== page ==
Whether you’re looking to replace aging home heating systems, developing a new office space, or something in between, you’ll quickly find yourself overwhelmed with technical jargon, technologies, and concepts that blend together. There are dozens of variations of home heating systems available, but the vast majority fall into one or more of these four distinct categories: forced air, electric, hydronic, and geothermal. Consider what types of heating each system does, what benefits and drawbacks each offers, and what terms to be on the lookout for.
Forced Air Heating
Perhaps the most familiar home heating systems on the market, forced air systems are any heating system which utilizes air to distribute the heat. If your heating system involves ducts, vents, blowers, and filters, you have a forced air heating system. These systems can vary wildly in efficiency and method.
Heat pumps, hydronic coils, electric furnaces, natural gas, oil, propane, and much more can provide the heat in a forced air system. A system of ductwork and fans then work to push the heat throughout the property. There are two factors in determining the efficiency of a forced air system: the quality and efficiency of the heating method, and the quality of the ductwork. Bad or messy ductwork can result in significant energy and heat loss, so ensure yours is done correctly.
Electric heating, like forced air, encompasses quite a variety of solutions. Aside from forced air solutions using electric furnaces, you might see unique electric solutions such as in-floor and baseboard heating. These are heaters either along the baseboards of your home or beneath the floor, which warm the room by simple convection.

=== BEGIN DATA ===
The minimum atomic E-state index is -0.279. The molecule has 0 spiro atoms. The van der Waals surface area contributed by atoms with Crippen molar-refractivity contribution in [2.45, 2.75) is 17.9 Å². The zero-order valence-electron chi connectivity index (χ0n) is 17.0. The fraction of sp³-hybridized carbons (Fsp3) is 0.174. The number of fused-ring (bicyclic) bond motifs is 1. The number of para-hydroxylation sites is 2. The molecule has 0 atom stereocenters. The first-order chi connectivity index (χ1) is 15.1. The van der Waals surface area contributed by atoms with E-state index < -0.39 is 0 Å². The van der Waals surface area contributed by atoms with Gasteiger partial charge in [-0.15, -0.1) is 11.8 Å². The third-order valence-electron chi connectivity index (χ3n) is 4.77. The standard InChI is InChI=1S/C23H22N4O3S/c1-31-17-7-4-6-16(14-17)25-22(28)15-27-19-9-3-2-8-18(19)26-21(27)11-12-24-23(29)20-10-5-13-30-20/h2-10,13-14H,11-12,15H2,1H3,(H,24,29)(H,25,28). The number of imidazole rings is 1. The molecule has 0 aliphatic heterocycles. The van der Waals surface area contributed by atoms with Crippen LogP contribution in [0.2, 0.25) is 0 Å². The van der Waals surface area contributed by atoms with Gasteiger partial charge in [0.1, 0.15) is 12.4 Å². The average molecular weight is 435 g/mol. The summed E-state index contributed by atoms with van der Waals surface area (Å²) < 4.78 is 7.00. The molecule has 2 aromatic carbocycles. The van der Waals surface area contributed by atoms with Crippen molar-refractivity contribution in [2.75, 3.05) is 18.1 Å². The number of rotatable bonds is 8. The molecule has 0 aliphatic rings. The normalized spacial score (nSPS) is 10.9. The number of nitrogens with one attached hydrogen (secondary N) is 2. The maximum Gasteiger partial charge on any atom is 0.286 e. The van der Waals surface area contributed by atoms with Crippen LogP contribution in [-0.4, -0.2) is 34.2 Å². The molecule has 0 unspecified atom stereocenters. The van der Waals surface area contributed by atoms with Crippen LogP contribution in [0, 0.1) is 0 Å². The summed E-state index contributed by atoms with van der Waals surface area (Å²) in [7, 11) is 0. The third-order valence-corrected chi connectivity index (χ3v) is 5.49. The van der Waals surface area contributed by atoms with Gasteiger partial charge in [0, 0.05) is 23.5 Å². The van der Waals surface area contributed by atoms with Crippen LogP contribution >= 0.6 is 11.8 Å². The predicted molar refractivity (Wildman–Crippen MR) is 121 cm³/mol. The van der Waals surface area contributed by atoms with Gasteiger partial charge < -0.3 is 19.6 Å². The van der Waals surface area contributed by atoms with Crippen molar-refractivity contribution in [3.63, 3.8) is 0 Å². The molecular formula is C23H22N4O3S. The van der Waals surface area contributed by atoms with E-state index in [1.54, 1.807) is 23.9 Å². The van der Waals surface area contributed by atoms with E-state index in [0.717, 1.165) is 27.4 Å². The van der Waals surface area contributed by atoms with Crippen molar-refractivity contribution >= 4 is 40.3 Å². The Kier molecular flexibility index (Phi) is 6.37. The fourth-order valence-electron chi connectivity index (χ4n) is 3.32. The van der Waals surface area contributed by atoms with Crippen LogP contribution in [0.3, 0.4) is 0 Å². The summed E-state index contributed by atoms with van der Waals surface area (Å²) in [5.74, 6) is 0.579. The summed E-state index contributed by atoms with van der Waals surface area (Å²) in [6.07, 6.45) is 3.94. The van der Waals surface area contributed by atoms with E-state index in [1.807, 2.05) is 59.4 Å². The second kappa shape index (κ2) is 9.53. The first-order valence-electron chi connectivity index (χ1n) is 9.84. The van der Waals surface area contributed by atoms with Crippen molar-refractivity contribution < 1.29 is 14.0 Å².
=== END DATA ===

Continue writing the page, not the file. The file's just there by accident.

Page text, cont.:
Depending on the area you need to heat, this can be inefficient or ineffective, but utilized correctly electric heating can neatly avoid problems common to forced air systems. If your home or office lacks the room for quality ductwork without massive overhauls, you enjoy the feeling of warm floors, or you simply don’t like the noise of forced air, these are great options.
Hydronic heating technology goes back a long way, but we’ve come very far from the steam heating of the last millennium. Modern hydronic heating systems, such as radiant in-floor heating, kick space heaters, and water-filled radiators, offer great levels of comfort, efficiency, and heating precision, at the expense of difficult installations.
Hydronic systems’ usage of water to convey heat offers a few unique benefits to how we feel heat, making it difficult to compete with a hydronic system for pure comfort. Like electric solutions, they’re also viable as home heating systems in locations which don’t lend themselves well to extensive ductwork.
Perhaps the most interesting of new home heating systems, geothermal heat pumps offer unparalleled efficiency at the expense of some efficacy. A geothermal heat pump can offer clean, quiet, environmentally-friendly heating and cooling while cutting utilities by as much as 70%.
Geothermal systems work by taking advantage of the constant temperature of the ground. A network of refrigerant-filled pipes buried beneath your home act in place of traditional lines running outside of your home, offering the traditional benefits of heat pump technology while overcoming the common flaws of the technology.
Want to know more about home heating systems, look into estimates for a system of your own, or ask any other questions? Contact us today!